"They're not only very strong, very physical runners, but they're also loose, which I always see is the issue," said LSU coach Les Miles. "Yeldon seems to have a little more make and miss. Lacy runs hard and both play very sound ball security style of football. I think they're very talented." The talent is undeniable, but Lacy and Yeldon have yet to see a defense with the credentials these Tigers boast. Alabama has faced just one team that ranked in the top 20 nationally in rushing defense prior to their matchup in then-19th-ranked Missouri and has faced six teams that ranked 40th or lower. LSU, led by its tandem of All-America ends in Barkevious Mingo and Sam Montgomery, is eighth in FBS and second in the conference, yielding 94.8 ypg this season. Over the last 23 games dating back to the 2011 Cotton Bowl, the Tigers have allowed just one back to go over 100 yards, though that unit hasn’t looked nearly as strong of late.
LSU has had a live tiger as a mascot since 1936, beginning with "Mike I." The current tiger is "Mike VI" and has remained on duty since 2007. LSU parks his cage in a special place for home football game days: by the opposing team's locker room. "We pretty much let everybody know now," said Alabama's Damion Square, a fifth-year senior defensive end. "Anybody that's been through it before, we kind of let the younger guys know that as soon as you come out of the locker room, to your left will be a live tiger. Be ready for that. They're pretty much ready for it."
The offense shared the blame in that regular-season meeting - or LSU's defense the credit. Alabama had four drives inside the Tigers' 30-yard line and was pushed back with two penalties, two sacks and three negative rushing plays. Call that the Crimson zone. "Oh, we missed a lot of opportunities, and that's one thing that we've got to focus on this week, most definitely," Tide wide receiver Kevin Norwood said. But Alabama has improved through eight games. The Tide are tied with No. 12 Louisville for tops nationally in red zone efficiency, scoring on 34 of 35 trips with 26 touchdowns. Alabama is also No. 1 in that category on defense, allowing eight scores and six touchdowns on opponents' 15 drives that penetrated the 20. LSU has overcome rankings of No. 72 offensively in the red zone and 115th defensively. "It's execution when we get in the red zone," LSU quarterback Zach Mettenberger said. "It's not like we don't want to score down there. We just screw up."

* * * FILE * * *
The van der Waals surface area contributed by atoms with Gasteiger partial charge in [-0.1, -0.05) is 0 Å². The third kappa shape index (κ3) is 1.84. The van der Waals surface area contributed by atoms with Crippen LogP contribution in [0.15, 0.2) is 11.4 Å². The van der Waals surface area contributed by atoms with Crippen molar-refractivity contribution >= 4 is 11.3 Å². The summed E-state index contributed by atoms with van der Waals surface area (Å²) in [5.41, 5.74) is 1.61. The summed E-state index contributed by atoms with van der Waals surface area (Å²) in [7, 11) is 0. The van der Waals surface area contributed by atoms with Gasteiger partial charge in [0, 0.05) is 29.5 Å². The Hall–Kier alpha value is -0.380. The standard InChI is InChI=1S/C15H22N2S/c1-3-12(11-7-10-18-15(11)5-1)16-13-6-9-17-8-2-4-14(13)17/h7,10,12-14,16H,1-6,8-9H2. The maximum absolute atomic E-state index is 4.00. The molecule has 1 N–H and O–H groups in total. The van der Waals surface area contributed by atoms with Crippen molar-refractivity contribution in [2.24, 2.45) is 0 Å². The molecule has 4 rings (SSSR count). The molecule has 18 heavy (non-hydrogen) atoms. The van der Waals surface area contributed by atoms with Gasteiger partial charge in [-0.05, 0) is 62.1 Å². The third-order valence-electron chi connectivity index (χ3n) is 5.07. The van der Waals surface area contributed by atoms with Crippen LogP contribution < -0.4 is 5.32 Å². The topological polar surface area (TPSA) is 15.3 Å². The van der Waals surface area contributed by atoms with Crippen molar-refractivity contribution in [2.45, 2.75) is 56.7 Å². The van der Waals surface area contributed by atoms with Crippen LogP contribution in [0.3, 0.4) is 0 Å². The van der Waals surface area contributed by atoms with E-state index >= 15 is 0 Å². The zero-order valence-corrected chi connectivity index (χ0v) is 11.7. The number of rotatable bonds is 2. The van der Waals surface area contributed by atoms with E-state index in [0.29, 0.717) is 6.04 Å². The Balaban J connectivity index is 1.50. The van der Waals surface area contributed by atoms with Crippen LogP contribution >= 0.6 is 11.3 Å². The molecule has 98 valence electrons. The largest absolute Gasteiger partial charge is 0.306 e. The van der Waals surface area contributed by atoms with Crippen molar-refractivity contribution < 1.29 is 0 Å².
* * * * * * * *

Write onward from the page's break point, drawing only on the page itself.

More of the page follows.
"I’m not really surprised," said one of the replacements, linebacker C.J. Mosley. "Great players left last year, but we had players that could fill their roles. So far, we’re getting the job done. It’s all about communication because we’ve got the athletes and we’ve got the players who can play with anybody in the nation."
"I just heard about it myself," Miles told nola.com. "I think its always appropriate when people who have credibility in the room speak to the team. There's a lot of guys on this team that know him that would expect him to be a different guy, not involved in those things. I suspect that he would have a great message for his teammates."
Alabama should run the table, but the reason it won't is this: mystical forces. Oregon should run the table and will, and the reason is this: destiny. (And, yes, I am composing this argument in EXACTLY the same terms that would be employed by Alabama coach Nick Saban and Oregon coach Chip Kelly, a pair of metaphysical poets if I've ever seen one.) The Crimson Tide, first of all, must pay a karmic tax for playing Western Carolina on Nov. 17. That's a scheduling obscenity. Parents will be forced to cover their children's eyes as Alabama's beastly talented players make the Catamounts caterwaul like 65 kittens in duffel bag. But let's start with LSU. The Tigers are coached by Les Miles, the Mad Hatter. Miles is a lot more fun than Saban. That might not count for a lot with many clear-thinking folks, but it counts for something as I type at this moment. Further, while the home team often face-plants in this series, you can expect a salty, well-lubricated Tiger Stadium crowd to add what I will call an X factor.